Friday, February 10, 2006

A Few Thoughts On Marriage

Funnily enough, when I search the First Things archives for articles on marriage, I don't find many that just meditate on marriage per se. This John Witte, Jr. essay is meaty, if a little academic. But most everything else is of the "center cannot hold" type, or concering same-sex marriage (which I prefer to call "imitation marriage", but that's another post). So let's set up with a George Eliot quote, instead:

What greater thing is there for two human souls than to feel that they are joined for life--to strengthen each other in all labour, to rest on each other in all sorrow, to minister to each other in all pain, to be one with each other in silent unspeakable memories at the moment of the last parting?
-- George Eliot, Adam Bede

When I consider my marriage, I'm pretty sure I've succeeded in my search for Real Love. But you know what? I think I am more blessed not so much by the fact that it's Love, but that it's Real. It's not imaginary; it's not counterfeit; Lord knows it's not perfect. Every season of joy and sorrow, every passing mood of affection and discord, every minor trial and tiny triumph has its residue, and all that residue floats down and forms a stratum, and all those strata create the ground under our feet. You just hope you're creating enough solid bedrock to sustain both partners for the long haul. But in my case, it could so easily have all been just nothing. Here's a rare personal glimpse into the private life of your humble host:

* Out of four years of university, the most fateful moment was a ten minute conversation with an acquaintance about three months before graduation.

* Further down the road that conversation took me, out of all the wonderful people I met, one became like a brother.

* Another chain of encounters led, much later, to a message in a bottle washing up to my particular desert isle.

* A long-distance storybook romance that had no business existing in the Twentieth-frickin'-Century led to my marriage. Break any link in the chain, and I shudder to think where either of us would be now.

Yet simply heaving a sigh of relief on having "escaped" into marriage is not the attitude I'm trying to put across. Somebody once said that young love was like a beautiful theatrical set, whereas mature love was the same set seen close up. And there is truth in that. But seeing through is not the same as seeing into. I see what's been done for me, and I see how and why (sooner or later at least), and I am always very grateful, and I hope I show it enough. As with anyone with an active imagination, it's always something of a jar for me when the real thing turns out to be substantially other than I imagined it. But, just like someone bopping his head against a wall to reassure himself that he's alive, I receive the high and low moments alike, for they are all reassuringly solid and real to me. It may sound like a rather minimal thing to be grateful for to you, kind reader, and if it is, in your case, then congratulations. You've got blessings oozing out your pores.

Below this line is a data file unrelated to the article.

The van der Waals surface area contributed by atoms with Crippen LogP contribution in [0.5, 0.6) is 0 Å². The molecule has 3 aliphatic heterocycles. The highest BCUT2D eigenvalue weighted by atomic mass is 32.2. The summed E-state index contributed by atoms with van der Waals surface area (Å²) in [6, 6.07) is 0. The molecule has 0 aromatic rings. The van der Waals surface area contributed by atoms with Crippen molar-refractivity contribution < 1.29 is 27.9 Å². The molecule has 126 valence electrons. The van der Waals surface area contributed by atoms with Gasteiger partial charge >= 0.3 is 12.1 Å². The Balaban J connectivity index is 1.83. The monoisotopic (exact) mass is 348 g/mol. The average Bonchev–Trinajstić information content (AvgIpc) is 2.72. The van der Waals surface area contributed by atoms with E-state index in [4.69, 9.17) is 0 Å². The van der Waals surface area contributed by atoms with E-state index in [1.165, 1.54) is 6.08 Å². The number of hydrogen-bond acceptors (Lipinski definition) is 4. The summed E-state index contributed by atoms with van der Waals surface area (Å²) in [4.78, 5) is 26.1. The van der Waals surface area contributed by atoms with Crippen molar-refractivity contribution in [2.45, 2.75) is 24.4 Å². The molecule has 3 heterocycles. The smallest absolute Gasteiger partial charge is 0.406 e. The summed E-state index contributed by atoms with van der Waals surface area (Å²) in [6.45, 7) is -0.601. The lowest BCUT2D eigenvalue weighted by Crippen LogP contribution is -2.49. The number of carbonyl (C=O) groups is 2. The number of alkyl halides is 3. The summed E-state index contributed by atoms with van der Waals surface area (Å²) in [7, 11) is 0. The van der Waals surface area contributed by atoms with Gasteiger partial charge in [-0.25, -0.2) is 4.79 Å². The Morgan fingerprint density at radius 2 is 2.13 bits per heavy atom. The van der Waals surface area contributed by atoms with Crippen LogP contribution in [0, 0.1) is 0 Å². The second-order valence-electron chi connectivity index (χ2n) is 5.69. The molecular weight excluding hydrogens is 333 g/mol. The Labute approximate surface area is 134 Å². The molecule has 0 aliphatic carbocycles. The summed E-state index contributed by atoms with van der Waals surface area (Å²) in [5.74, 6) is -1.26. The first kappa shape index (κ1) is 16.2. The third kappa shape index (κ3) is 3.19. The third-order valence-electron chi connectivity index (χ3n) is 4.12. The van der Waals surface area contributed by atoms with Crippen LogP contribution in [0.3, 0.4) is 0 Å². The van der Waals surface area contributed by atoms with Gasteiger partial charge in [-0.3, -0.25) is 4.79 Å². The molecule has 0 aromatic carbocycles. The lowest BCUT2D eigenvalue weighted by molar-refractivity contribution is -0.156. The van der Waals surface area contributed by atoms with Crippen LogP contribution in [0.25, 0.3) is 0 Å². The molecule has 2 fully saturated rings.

Have some more quotes:

Marriage has in it less of beauty, but more of safety, than the single life; it hath not more ease, but less danger; it is more merry and more sad; it is fuller of sorrows and fuller of joys; it lies under more burdens, but is supported by all the strengths of love and charity; and those burdens are delightful. Marriage is the mother of the world, and preserves kingdoms, and fills cities and churches, and heaven itself.
--Jeremy Taylor

One should believe in marriage as in the immortality of the soul.
--Honore de Balzac

All the molestations of marriage are abundantly recompensed with the other comforts which God bestoweth on them who make a wise choice of a wife.
--Thomas Fuller

Each one of an affectionate couple may be willing, as we say, to die for the other, yet unwilling to utter the agreeable word at the right moment.
--George Meredith

A great proportion of the wretchedness which has embittered married life, has originated in a negligence of trifles. Connubial happiness is a thing of too fine a texture to be handled roughly. It is a sensitive plant, which will not bear even the touch of unkindness; a delicate flower, which indifference will chill and suspicion blast. It must be watered by the showers of tender affection, expanded by the cheering glow of kindness, and guarded by the impregnable barrier of unshaken confidence. Thus matured, it will bloom with fragrance in every season of life, and sweeten even the loneliness of declining years.
--Thomas Sprat

A person's character is but half formed till after wedlock.
--Charles Simmons

1 comment:

  1. Lovely post. I'm approaching my eleventh anniversary myself, and am always a sucker for paeons to the joys and grandeur of marriage. (In my case a chance conversation at college orientation turned out to be remarkably important in the course of my life.)

    As to your only controversial sentence: I don't have a problem with same-sex marriage, as you'd expect. I think the center is a great deal stronger and more resilient than it's generally given credit for. It'll hold, and things generally won't fall apart. There are just too many good people with glue.


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